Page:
Queen Mother demanded RAF created a no-fly zone over the Castle of Mey in the Highlands so she could enjoy afternoon naps in peace, documents reveal
The Queen Mother demanded a no-fly zone over her Scottish Highlands retreat so she could enjoy her afternoon nap in peace, it has been revealed.
They royal, who was commandant-in-chief of the RAF Central Flying School, had bought the semi-derelict Castle of Mey in Caithnessas for £100 in 1952, intending to use it as a holiday home.
But official correspondence now reveals she raised a formal complaint on one of her yearly visits to the fortress and ordered one of her staff to contact the Ministry of Defence after low-flying jets disturbed her sleep, The Times reports.
Staff at the castle said Queen Elizabeth the Queen Mother would take an afternoon nap at around midday after her first drink of the day – a mixture of one part gin and two parts fortified wine.
A letter dated August 12, 1993, eight days after the Queen Mother turned 93, confirms the installation of a ‘special protection’ zone to not disturb the royal while she is in residence at the castle, near John O’Groats.
It reads: ‘Following your telephone call yesterday about low flying over the Castle of Mey while HM the Queen Mother is in residence I thought it might be helpful to confirm the arrangements that have been made.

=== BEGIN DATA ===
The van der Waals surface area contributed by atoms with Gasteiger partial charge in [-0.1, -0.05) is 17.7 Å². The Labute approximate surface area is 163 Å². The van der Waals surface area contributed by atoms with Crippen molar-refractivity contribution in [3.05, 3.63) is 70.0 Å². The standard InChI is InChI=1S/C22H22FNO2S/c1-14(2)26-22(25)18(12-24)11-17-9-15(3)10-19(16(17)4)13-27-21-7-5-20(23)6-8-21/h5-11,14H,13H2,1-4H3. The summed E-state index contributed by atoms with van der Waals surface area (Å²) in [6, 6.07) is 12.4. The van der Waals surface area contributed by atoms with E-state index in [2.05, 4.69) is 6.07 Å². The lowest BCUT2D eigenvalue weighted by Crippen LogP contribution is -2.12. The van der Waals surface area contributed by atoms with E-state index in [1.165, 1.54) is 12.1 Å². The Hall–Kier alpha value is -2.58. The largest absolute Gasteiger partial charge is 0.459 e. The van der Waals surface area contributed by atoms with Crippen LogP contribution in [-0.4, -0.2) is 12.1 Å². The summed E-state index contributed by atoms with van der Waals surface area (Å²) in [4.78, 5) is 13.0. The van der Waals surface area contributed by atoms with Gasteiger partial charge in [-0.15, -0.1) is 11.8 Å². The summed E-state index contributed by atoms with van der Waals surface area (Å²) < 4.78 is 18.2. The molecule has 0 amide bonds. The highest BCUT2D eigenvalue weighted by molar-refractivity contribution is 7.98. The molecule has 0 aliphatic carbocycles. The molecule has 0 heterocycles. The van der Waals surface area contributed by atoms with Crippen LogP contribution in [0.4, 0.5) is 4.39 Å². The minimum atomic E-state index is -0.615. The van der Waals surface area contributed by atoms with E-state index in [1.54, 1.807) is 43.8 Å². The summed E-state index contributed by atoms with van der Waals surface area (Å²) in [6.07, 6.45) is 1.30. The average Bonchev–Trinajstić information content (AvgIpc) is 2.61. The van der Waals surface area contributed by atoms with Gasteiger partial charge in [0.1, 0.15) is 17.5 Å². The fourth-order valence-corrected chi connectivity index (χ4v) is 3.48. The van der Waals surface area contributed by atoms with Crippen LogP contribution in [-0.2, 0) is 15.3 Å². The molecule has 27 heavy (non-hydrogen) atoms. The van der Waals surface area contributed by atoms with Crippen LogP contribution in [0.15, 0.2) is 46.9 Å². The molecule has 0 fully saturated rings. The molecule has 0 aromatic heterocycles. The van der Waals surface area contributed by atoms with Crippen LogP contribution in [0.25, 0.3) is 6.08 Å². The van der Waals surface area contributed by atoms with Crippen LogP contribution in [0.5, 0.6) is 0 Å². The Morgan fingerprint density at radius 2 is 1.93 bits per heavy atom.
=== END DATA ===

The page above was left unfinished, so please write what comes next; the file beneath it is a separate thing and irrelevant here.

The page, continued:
October 1955: H,M,Queen Elizabeth The Queen Mother with her pet corgi Honey at her Caithness home, The Castle of Mey which had just been renovated and modernised
They royal, who was commandant-in-chief of the RAF Central Flying School, had bought the semi-derelict Castle of Mey in Caithnessas for £100 in 1952, intending to use it as a holiday home
‘The castle will receive special protection from low flying (which will extend to two nautical miles laterally and two thousand feet vertically) until the Queen Mother leaves on August 27.
‘While we can give no guarantee that aircraft are not seen in the vicinity, this should ensure that Her Majesty is not disturbed… Similar arrangements can be made for future periods when the Queen Mother is in residence. I understand that this is usually during the month of August.’
And a memo by Lieutenant Colonel JJD Cox also alludes to the creation of a ‘special protection zone over the Castle of Mey’, created by the Royal Air Force.
The Queen Mother sitting in her favourite Orkney Chair at The Castle of Mey on her 90th birthday
The Queen Mother, who had an estimated fortune of £70 million, had in 1956 told an equerry to contact the Ministry of Works – tasked with rebuilding postwar infrastructure – after finding mildew and leaking in the castle’s walls, sparking a party of experts to urgently investigate and repair.
The Castle of Mey was owned by the Queen Mother and the Queen from 1952 until 1996, when it was gifted to the public as a historic building.
For three weeks every August, the Queen Mother would decamp to her beloved Scottish retreat near John O’Groats. ‘One feels so beautifully far away,’ she said of her ‘dear little castle by the sea’.
She used the Caithness property to entertain friends and escape the hustle and bustle of London.
She enjoyed taking her meals in the dining room, which offered her stunning views, and traditional Scottish fare such as ‘clootie’ dumpling (‘cloot’ being the Scots for the cloth in which the suet is boiled) and foil-wrapped ‘dishwasher salmon’ (one cycle has a similar effect to poaching and delivers perfect results, apparently) were among her favourite dishes.